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DEPARTMENT OF THE NAVY -- NAVAL HISTORICAL CENTER
805 KIDDER BREESE SE -- WASHINGTON NAVY YARD
WASHINGTON DC 20374-5060

The Alfred Agate Collection: The United States Exploring Expedition, 1838-1842

1841

Near the end of their assignment they stopped at Drummond's Island (Tabiteuea) in the Kingsmill group. Like some of the other islands, these islanders had a unique type of headdress, in this case a high, coned construction, woven of a pandanus leaf. They also displayed a disconcerting desire to be physically close to the explorers, and as it turned out, they required careful watching because they were consummate pickpockets, with tobacco as their favorite quarry. Some also displayed a contempt for the explorers, which finally came to hostility. On 7 April at the end of a busy day at the town of Utiroa, Captain Hudson called for all men to return to the boats, but one sailor, Seaman John Anderson failed to appear. A search was made, but finally Hudson ordered all his men to return to the ships. After he made more inquiries and searches the next day, he came to the conclusion that Anderson had been murdered. In order to exact retribution and discourage future treachery, he sent an armed expedition against the town. The islanders put up a brave fight, but in the end twelve were killed and their town was burned.

Drummond Islander
Alfred T. Agate
Pencil
98-89-FG

 

 

 

 

Drummond's Island Warrior
Alfred T. Agate
Pencil
98-89-FO

 

 

 

 

Chief Toaromaroa of the Town of Eta, Drummond Island
Alfred T. Agate
Pencil
98-89-CR

 

 

 

 

Kingsmill Island Idol
Alfred T. Agate
Pencil
98-89-FK

 

 


On leaving the Kingsmill Group, Hudson had to put his crews on reduced rations because they were running low on supplies. After surveying a few more islands in what is now called the Marshall Islands, he decided that time was too short to continue and turned the ships toward the Columbia River, stopping at Honolulu to replenish supplies. They only stayed a week and continued to the northwest coast, arriving 16 July, a month and half late for their rendezvous.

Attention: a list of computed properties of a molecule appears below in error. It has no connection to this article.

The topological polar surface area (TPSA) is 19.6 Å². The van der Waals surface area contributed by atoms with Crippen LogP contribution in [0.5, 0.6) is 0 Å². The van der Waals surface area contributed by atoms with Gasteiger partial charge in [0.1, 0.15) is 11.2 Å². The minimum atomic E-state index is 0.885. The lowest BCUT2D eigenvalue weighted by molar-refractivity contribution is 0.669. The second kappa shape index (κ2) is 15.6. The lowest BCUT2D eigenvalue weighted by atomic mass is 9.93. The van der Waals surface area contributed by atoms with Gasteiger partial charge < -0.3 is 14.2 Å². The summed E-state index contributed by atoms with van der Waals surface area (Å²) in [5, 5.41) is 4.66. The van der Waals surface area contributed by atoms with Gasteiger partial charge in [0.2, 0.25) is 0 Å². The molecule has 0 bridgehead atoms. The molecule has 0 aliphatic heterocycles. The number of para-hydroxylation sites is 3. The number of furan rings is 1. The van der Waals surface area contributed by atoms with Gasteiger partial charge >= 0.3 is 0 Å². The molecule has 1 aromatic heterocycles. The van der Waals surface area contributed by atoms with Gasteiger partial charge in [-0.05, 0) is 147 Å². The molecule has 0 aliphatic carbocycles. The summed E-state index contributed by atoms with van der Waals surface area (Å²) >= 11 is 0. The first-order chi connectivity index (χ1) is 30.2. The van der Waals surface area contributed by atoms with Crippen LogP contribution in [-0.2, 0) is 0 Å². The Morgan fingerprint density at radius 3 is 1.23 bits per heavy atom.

When he arrived at the mouth of Columbia, Hudson had with him the instructions for navigating the bar that Wilkes had obtained from the master of a merchant ship he had met at Honolulu. As that ship had just come from the Columbia, he had no reason to doubt his instructions and he was not surprised to find treacherous conditions. These waters had a reputation for shipwrecks. While Wilkes had given up trying to cross when he arrived in boisterous weather, Hudson arrived in clear weather and had as good conditions as a captain of that era might expect in the unimproved channel. He also knew that his arrival was very late and he had experienced Wilkes' wrath when he tried to second-guess the commander's specific instructions on other occasions. On the 18th, following the Sunday morning service, he tried to guide Peacock through the bar.

Ft. Wallawalla
Original image attributed to Joseph Drayton
Ink wash and pencil
98-89-CC (front)

 

 

Ft Wallawalla
Original image attributed to Joseph Drayton
Ink wash and pencil
98-89-CC (back)

 

 

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27 March 2004